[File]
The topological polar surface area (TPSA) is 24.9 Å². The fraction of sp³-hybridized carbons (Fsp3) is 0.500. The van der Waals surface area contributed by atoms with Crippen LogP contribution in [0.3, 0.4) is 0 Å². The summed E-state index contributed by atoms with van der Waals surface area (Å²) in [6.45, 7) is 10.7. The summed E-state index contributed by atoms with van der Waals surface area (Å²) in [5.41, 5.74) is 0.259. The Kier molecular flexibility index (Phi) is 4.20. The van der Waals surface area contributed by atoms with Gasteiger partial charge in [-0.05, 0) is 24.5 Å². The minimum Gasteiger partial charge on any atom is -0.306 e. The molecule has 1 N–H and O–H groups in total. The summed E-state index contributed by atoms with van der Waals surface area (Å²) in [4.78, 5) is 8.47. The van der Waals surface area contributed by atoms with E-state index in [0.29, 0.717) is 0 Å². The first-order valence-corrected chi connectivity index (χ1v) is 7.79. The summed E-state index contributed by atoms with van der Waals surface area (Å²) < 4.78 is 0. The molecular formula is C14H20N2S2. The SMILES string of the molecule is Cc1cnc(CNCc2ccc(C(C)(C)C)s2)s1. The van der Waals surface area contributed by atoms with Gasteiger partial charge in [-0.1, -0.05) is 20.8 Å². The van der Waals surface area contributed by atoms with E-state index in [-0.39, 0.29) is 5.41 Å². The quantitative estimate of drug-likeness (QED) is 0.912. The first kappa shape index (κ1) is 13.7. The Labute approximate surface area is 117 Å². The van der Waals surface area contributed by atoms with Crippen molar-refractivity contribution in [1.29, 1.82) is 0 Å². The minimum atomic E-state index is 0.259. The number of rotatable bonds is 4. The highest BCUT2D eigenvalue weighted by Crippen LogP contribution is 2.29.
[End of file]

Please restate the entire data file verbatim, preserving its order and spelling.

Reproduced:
The topological polar surface area (TPSA) is 24.9 Å². The fraction of sp³-hybridized carbons (Fsp3) is 0.500. The van der Waals surface area contributed by atoms with Crippen LogP contribution in [0.3, 0.4) is 0 Å². The summed E-state index contributed by atoms with van der Waals surface area (Å²) in [6.45, 7) is 10.7. The summed E-state index contributed by atoms with van der Waals surface area (Å²) in [5.41, 5.74) is 0.259. The Kier molecular flexibility index (Phi) is 4.20. The van der Waals surface area contributed by atoms with Gasteiger partial charge in [-0.05, 0) is 24.5 Å². The minimum Gasteiger partial charge on any atom is -0.306 e. The molecule has 1 N–H and O–H groups in total. The summed E-state index contributed by atoms with van der Waals surface area (Å²) in [4.78, 5) is 8.47. The van der Waals surface area contributed by atoms with E-state index in [0.29, 0.717) is 0 Å². The first-order valence-corrected chi connectivity index (χ1v) is 7.79. The summed E-state index contributed by atoms with van der Waals surface area (Å²) < 4.78 is 0. The molecular formula is C14H20N2S2. The SMILES string of the molecule is Cc1cnc(CNCc2ccc(C(C)(C)C)s2)s1. The van der Waals surface area contributed by atoms with Gasteiger partial charge in [-0.1, -0.05) is 20.8 Å². The van der Waals surface area contributed by atoms with E-state index in [-0.39, 0.29) is 5.41 Å². The quantitative estimate of drug-likeness (QED) is 0.912. The first kappa shape index (κ1) is 13.7. The Labute approximate surface area is 117 Å². The van der Waals surface area contributed by atoms with Crippen molar-refractivity contribution in [1.29, 1.82) is 0 Å². The minimum atomic E-state index is 0.259. The number of rotatable bonds is 4. The highest BCUT2D eigenvalue weighted by Crippen LogP contribution is 2.29.